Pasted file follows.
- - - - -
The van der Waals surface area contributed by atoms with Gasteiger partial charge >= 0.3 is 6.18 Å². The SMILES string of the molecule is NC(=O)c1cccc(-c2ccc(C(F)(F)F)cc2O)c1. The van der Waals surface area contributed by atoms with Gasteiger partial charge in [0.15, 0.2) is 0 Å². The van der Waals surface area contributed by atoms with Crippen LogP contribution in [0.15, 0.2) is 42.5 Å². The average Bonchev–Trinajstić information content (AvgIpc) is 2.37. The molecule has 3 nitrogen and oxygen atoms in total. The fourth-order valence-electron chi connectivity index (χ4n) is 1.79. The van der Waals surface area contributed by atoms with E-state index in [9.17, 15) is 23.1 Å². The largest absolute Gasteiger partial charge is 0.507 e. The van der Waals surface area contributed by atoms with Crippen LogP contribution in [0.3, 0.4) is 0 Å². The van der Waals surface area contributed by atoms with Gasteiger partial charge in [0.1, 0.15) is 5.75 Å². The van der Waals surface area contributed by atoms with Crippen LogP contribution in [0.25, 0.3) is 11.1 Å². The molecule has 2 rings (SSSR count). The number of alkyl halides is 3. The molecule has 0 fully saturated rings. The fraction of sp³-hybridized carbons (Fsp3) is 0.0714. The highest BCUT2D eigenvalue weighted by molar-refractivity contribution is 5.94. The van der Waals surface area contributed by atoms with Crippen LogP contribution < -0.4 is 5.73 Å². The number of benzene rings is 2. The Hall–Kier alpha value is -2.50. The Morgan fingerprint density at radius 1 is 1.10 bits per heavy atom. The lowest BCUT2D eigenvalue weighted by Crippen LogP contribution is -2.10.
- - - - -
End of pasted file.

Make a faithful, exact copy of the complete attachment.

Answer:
The van der Waals surface area contributed by atoms with Gasteiger partial charge >= 0.3 is 6.18 Å². The SMILES string of the molecule is NC(=O)c1cccc(-c2ccc(C(F)(F)F)cc2O)c1. The van der Waals surface area contributed by atoms with Gasteiger partial charge in [0.15, 0.2) is 0 Å². The van der Waals surface area contributed by atoms with Crippen LogP contribution in [0.15, 0.2) is 42.5 Å². The average Bonchev–Trinajstić information content (AvgIpc) is 2.37. The molecule has 3 nitrogen and oxygen atoms in total. The fourth-order valence-electron chi connectivity index (χ4n) is 1.79. The van der Waals surface area contributed by atoms with E-state index in [9.17, 15) is 23.1 Å². The largest absolute Gasteiger partial charge is 0.507 e. The van der Waals surface area contributed by atoms with Crippen LogP contribution in [0.3, 0.4) is 0 Å². The van der Waals surface area contributed by atoms with Gasteiger partial charge in [0.1, 0.15) is 5.75 Å². The van der Waals surface area contributed by atoms with Crippen LogP contribution in [0.25, 0.3) is 11.1 Å². The molecule has 2 rings (SSSR count). The number of alkyl halides is 3. The molecule has 0 fully saturated rings. The fraction of sp³-hybridized carbons (Fsp3) is 0.0714. The highest BCUT2D eigenvalue weighted by molar-refractivity contribution is 5.94. The van der Waals surface area contributed by atoms with Crippen LogP contribution < -0.4 is 5.73 Å². The number of benzene rings is 2. The Hall–Kier alpha value is -2.50. The Morgan fingerprint density at radius 1 is 1.10 bits per heavy atom. The lowest BCUT2D eigenvalue weighted by Crippen LogP contribution is -2.10.